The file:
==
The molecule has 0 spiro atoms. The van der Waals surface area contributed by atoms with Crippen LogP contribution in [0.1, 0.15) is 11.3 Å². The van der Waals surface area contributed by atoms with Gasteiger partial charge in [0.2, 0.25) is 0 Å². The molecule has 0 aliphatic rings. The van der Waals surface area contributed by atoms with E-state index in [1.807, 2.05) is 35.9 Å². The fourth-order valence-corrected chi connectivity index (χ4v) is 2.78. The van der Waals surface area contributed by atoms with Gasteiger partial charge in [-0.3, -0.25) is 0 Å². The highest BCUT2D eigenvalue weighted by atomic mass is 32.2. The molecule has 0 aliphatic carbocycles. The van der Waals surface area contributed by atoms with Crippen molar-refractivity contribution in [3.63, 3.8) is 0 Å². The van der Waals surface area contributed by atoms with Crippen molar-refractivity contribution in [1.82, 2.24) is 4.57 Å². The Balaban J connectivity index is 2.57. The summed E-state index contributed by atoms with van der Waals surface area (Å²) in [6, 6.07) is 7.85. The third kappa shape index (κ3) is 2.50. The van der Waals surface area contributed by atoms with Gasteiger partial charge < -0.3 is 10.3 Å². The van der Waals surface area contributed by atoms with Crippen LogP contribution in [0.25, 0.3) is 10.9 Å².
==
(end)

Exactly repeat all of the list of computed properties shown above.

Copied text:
The molecule has 0 spiro atoms. The van der Waals surface area contributed by atoms with Crippen LogP contribution in [0.1, 0.15) is 11.3 Å². The van der Waals surface area contributed by atoms with Gasteiger partial charge in [0.2, 0.25) is 0 Å². The molecule has 0 aliphatic rings. The van der Waals surface area contributed by atoms with E-state index in [1.807, 2.05) is 35.9 Å². The fourth-order valence-corrected chi connectivity index (χ4v) is 2.78. The van der Waals surface area contributed by atoms with Gasteiger partial charge in [-0.3, -0.25) is 0 Å². The highest BCUT2D eigenvalue weighted by atomic mass is 32.2. The molecule has 0 aliphatic carbocycles. The van der Waals surface area contributed by atoms with Crippen molar-refractivity contribution in [3.63, 3.8) is 0 Å². The van der Waals surface area contributed by atoms with Crippen molar-refractivity contribution in [1.82, 2.24) is 4.57 Å². The Balaban J connectivity index is 2.57. The summed E-state index contributed by atoms with van der Waals surface area (Å²) in [6, 6.07) is 7.85. The third kappa shape index (κ3) is 2.50. The van der Waals surface area contributed by atoms with Gasteiger partial charge < -0.3 is 10.3 Å². The van der Waals surface area contributed by atoms with Crippen LogP contribution in [0.25, 0.3) is 10.9 Å².